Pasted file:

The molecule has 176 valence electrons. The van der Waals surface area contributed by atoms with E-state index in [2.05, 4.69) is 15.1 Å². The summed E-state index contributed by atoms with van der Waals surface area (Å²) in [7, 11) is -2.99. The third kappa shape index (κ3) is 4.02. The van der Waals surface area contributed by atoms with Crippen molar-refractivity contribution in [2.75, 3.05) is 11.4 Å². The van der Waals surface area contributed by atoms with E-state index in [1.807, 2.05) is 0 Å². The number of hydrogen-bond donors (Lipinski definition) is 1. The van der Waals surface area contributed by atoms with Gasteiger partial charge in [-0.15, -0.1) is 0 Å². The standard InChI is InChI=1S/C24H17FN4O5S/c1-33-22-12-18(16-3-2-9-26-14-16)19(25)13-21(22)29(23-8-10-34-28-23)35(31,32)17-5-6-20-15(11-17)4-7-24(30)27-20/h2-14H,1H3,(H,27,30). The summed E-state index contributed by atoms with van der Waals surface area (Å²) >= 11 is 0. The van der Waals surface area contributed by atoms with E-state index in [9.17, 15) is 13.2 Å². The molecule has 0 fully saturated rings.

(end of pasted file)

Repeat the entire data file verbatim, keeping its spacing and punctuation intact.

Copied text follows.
The molecule has 176 valence electrons. The van der Waals surface area contributed by atoms with E-state index in [2.05, 4.69) is 15.1 Å². The summed E-state index contributed by atoms with van der Waals surface area (Å²) in [7, 11) is -2.99. The third kappa shape index (κ3) is 4.02. The van der Waals surface area contributed by atoms with Crippen molar-refractivity contribution in [2.75, 3.05) is 11.4 Å². The van der Waals surface area contributed by atoms with E-state index in [1.807, 2.05) is 0 Å². The number of hydrogen-bond donors (Lipinski definition) is 1. The van der Waals surface area contributed by atoms with Gasteiger partial charge in [-0.15, -0.1) is 0 Å². The standard InChI is InChI=1S/C24H17FN4O5S/c1-33-22-12-18(16-3-2-9-26-14-16)19(25)13-21(22)29(23-8-10-34-28-23)35(31,32)17-5-6-20-15(11-17)4-7-24(30)27-20/h2-14H,1H3,(H,27,30). The summed E-state index contributed by atoms with van der Waals surface area (Å²) >= 11 is 0. The van der Waals surface area contributed by atoms with E-state index in [9.17, 15) is 13.2 Å². The molecule has 0 fully saturated rings.